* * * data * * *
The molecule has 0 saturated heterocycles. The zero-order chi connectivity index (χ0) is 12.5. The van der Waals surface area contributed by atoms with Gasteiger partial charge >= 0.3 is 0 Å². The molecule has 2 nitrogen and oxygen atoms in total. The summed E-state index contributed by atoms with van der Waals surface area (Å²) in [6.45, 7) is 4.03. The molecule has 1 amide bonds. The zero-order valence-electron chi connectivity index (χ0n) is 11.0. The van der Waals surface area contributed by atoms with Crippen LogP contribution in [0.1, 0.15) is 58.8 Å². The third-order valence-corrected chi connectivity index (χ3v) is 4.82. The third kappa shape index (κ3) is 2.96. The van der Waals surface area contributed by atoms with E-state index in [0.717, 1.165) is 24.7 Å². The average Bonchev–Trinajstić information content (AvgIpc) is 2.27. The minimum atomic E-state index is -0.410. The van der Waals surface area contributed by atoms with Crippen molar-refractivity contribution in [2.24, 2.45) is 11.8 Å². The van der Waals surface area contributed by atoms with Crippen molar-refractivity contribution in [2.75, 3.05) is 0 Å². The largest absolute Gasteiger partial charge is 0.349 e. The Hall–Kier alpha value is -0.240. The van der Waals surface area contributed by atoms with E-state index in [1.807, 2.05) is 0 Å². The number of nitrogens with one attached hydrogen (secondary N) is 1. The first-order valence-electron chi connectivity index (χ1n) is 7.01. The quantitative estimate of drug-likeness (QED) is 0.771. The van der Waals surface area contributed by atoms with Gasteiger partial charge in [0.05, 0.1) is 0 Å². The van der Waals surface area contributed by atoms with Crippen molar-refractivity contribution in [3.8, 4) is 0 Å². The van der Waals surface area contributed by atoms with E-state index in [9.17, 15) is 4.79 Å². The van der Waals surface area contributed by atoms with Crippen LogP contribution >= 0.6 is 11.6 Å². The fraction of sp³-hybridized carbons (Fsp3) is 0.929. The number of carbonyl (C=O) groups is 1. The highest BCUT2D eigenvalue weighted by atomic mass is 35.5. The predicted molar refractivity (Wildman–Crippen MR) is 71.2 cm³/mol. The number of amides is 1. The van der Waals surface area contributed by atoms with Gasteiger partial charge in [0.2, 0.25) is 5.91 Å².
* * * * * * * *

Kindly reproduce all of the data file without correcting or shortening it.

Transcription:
The molecule has 0 saturated heterocycles. The zero-order chi connectivity index (χ0) is 12.5. The van der Waals surface area contributed by atoms with Gasteiger partial charge >= 0.3 is 0 Å². The molecule has 2 nitrogen and oxygen atoms in total. The summed E-state index contributed by atoms with van der Waals surface area (Å²) in [6.45, 7) is 4.03. The molecule has 1 amide bonds. The zero-order valence-electron chi connectivity index (χ0n) is 11.0. The van der Waals surface area contributed by atoms with Crippen LogP contribution in [0.1, 0.15) is 58.8 Å². The third-order valence-corrected chi connectivity index (χ3v) is 4.82. The third kappa shape index (κ3) is 2.96. The van der Waals surface area contributed by atoms with E-state index in [0.717, 1.165) is 24.7 Å². The average Bonchev–Trinajstić information content (AvgIpc) is 2.27. The minimum atomic E-state index is -0.410. The van der Waals surface area contributed by atoms with Crippen molar-refractivity contribution in [2.24, 2.45) is 11.8 Å². The van der Waals surface area contributed by atoms with Crippen molar-refractivity contribution in [2.75, 3.05) is 0 Å². The largest absolute Gasteiger partial charge is 0.349 e. The Hall–Kier alpha value is -0.240. The van der Waals surface area contributed by atoms with E-state index in [1.807, 2.05) is 0 Å². The number of nitrogens with one attached hydrogen (secondary N) is 1. The first-order valence-electron chi connectivity index (χ1n) is 7.01. The quantitative estimate of drug-likeness (QED) is 0.771. The van der Waals surface area contributed by atoms with Gasteiger partial charge in [0.05, 0.1) is 0 Å². The van der Waals surface area contributed by atoms with Crippen molar-refractivity contribution in [3.8, 4) is 0 Å². The van der Waals surface area contributed by atoms with E-state index in [9.17, 15) is 4.79 Å². The van der Waals surface area contributed by atoms with Crippen LogP contribution >= 0.6 is 11.6 Å². The fraction of sp³-hybridized carbons (Fsp3) is 0.929. The number of carbonyl (C=O) groups is 1. The highest BCUT2D eigenvalue weighted by atomic mass is 35.5. The predicted molar refractivity (Wildman–Crippen MR) is 71.2 cm³/mol. The number of amides is 1. The van der Waals surface area contributed by atoms with Gasteiger partial charge in [0.2, 0.25) is 5.91 Å².